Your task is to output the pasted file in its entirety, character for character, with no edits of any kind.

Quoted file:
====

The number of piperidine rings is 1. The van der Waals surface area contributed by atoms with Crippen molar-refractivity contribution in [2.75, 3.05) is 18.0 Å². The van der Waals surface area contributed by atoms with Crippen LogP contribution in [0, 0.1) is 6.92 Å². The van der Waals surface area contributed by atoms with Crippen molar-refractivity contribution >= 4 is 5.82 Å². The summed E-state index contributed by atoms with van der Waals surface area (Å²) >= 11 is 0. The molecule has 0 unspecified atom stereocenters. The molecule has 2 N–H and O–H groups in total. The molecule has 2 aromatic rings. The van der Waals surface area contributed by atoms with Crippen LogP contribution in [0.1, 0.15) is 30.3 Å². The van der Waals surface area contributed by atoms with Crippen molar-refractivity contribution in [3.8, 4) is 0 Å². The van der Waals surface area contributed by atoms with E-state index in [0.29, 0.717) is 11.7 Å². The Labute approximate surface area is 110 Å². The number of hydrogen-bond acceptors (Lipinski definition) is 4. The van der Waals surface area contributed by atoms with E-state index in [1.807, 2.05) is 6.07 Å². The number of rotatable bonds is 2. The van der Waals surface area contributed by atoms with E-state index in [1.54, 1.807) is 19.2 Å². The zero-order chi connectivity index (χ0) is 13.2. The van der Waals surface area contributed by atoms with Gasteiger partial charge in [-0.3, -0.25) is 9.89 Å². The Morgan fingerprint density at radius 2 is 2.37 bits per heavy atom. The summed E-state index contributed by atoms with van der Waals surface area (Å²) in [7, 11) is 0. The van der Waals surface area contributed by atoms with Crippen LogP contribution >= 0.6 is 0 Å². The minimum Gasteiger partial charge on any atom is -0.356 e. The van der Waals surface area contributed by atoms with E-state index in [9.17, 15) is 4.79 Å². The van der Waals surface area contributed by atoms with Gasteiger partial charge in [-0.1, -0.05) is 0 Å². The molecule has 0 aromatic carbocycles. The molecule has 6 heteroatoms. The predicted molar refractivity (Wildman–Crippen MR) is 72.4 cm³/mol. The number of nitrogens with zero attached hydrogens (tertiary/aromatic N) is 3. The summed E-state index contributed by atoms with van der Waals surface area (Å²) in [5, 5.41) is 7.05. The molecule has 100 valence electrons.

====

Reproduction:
The number of piperidine rings is 1. The van der Waals surface area contributed by atoms with Crippen molar-refractivity contribution in [2.75, 3.05) is 18.0 Å². The van der Waals surface area contributed by atoms with Crippen LogP contribution in [0, 0.1) is 6.92 Å². The van der Waals surface area contributed by atoms with Crippen molar-refractivity contribution >= 4 is 5.82 Å². The summed E-state index contributed by atoms with van der Waals surface area (Å²) >= 11 is 0. The molecule has 0 unspecified atom stereocenters. The molecule has 2 N–H and O–H groups in total. The molecule has 2 aromatic rings. The van der Waals surface area contributed by atoms with Crippen LogP contribution in [0.1, 0.15) is 30.3 Å². The van der Waals surface area contributed by atoms with Crippen molar-refractivity contribution in [3.8, 4) is 0 Å². The van der Waals surface area contributed by atoms with E-state index in [0.29, 0.717) is 11.7 Å². The Labute approximate surface area is 110 Å². The number of hydrogen-bond acceptors (Lipinski definition) is 4. The van der Waals surface area contributed by atoms with E-state index in [1.807, 2.05) is 6.07 Å². The number of rotatable bonds is 2. The van der Waals surface area contributed by atoms with E-state index in [1.54, 1.807) is 19.2 Å². The zero-order chi connectivity index (χ0) is 13.2. The van der Waals surface area contributed by atoms with Gasteiger partial charge in [-0.3, -0.25) is 9.89 Å². The Morgan fingerprint density at radius 2 is 2.37 bits per heavy atom. The summed E-state index contributed by atoms with van der Waals surface area (Å²) in [7, 11) is 0. The van der Waals surface area contributed by atoms with Crippen LogP contribution >= 0.6 is 0 Å². The minimum Gasteiger partial charge on any atom is -0.356 e. The van der Waals surface area contributed by atoms with E-state index in [9.17, 15) is 4.79 Å². The van der Waals surface area contributed by atoms with Gasteiger partial charge in [-0.1, -0.05) is 0 Å². The molecule has 0 aromatic carbocycles. The molecule has 6 heteroatoms. The predicted molar refractivity (Wildman–Crippen MR) is 72.4 cm³/mol. The number of nitrogens with zero attached hydrogens (tertiary/aromatic N) is 3. The summed E-state index contributed by atoms with van der Waals surface area (Å²) in [5, 5.41) is 7.05. The molecule has 100 valence electrons.